[00:09:55] Theology for Counseling and Pastoral Care. So that’s been a real long-term effort, and it’s…it’s generated quite a bit—we’re actually on sabbatical for this next year, so its…its future is a bit up in the air, but I can still talk about what it’s done and what I hope will happen. That group formed as I was presenting at the Evangelical Theological Society and realized that there were a track of people that were interested in counseling and doing more in-depth pastoral care, but did not have a platform or a set form at ETS to do that. And so several of us formed that study group—Eric Johnson, John Auxier. Others were involved with that—Keith Plummer, another…another member of that…that group. And so we also decided that we weren’t just wanting to share papers with one another, and so each year we try to invite other disciplines to sort of set the agenda—“What would you say to counselors?” And we see ourselves as not so much just forming a group at ETS, but to try to generate a literature. We’re encouraging our participants to write an article for mental health counselors or church pastors that…that speaks to them, from whether you’re a New Testament scholar, Old Testament or theologian— “Feed us with papers that we can understand.”—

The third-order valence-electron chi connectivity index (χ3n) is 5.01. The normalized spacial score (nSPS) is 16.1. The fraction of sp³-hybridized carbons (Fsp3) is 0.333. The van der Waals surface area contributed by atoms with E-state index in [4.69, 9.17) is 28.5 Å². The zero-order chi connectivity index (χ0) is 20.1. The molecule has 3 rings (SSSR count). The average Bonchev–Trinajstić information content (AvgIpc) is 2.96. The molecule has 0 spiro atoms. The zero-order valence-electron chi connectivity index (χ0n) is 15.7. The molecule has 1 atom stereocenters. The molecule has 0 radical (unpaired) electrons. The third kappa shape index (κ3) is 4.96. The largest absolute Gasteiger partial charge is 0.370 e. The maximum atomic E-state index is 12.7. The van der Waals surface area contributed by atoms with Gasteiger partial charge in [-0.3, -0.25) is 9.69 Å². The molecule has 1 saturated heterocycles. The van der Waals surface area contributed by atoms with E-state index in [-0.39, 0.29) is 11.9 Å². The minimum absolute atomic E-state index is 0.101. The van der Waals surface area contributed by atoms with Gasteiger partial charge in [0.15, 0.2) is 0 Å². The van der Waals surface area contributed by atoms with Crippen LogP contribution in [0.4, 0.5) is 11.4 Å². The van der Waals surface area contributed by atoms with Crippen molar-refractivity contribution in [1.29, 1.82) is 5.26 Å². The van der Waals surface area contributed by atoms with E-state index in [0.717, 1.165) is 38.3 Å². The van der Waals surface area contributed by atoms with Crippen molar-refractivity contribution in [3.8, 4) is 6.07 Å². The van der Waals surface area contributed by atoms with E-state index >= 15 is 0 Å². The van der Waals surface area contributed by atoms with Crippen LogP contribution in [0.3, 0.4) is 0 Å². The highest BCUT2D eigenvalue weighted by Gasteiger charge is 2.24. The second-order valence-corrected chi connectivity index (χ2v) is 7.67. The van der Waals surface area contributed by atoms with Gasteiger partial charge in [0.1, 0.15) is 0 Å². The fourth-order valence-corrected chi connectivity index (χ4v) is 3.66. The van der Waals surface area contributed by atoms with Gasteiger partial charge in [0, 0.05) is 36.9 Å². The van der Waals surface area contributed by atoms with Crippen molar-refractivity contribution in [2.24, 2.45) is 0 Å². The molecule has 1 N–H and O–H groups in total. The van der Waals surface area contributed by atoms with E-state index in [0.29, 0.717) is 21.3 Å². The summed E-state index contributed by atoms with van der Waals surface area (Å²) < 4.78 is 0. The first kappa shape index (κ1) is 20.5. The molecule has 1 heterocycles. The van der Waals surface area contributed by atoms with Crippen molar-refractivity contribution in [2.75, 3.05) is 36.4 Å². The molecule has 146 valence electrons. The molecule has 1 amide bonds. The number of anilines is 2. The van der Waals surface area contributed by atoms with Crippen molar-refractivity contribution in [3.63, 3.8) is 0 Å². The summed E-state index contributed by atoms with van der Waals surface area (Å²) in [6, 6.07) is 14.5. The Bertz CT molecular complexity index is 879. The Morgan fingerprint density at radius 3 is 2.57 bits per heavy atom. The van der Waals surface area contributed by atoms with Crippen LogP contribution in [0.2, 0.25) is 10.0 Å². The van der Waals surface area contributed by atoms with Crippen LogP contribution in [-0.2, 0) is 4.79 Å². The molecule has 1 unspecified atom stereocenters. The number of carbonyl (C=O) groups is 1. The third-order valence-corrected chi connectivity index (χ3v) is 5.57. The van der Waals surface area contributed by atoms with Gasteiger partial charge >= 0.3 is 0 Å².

Jipp
[00:11:25] Yeah.

Greggo
[00:11:26]—And that’s been so fruitful.

Jipp
[00:11:27] Yeah.

Greggo
[00:11:28] Very exciting.

Jipp
[00:11:30] Yeah. That’s great, Steve. Um, what would—I’d love to hear, like, what are some of the topics you’ve addressed? What are some specific examples of topics the ETS section has…has engaged?

Greggo
[00:11:42] Well just…we had a fascinating topic this year. We were talking about issues regarding Alcoholics Anonymous, and what—How do you define alcoholism addictions, from an Evangelical perspective? Josh, the year that you were involved in our section, we were looking at issues of mental health overall. Are we hospitable in the church to those who are suffering with mental health issues? What can we do to better improve the way we welcome those with mental…with mental illness? We’ve looked at gender issues. We’ve certainly looked at same-sex attraction issues. And we’ve looked at one of the areas where there’s quite a bit of division still in Evangelical circles is—what approach should we use? How much comes from the Scriptures? How much comes from social sciences, and what’s the relationship between the two?—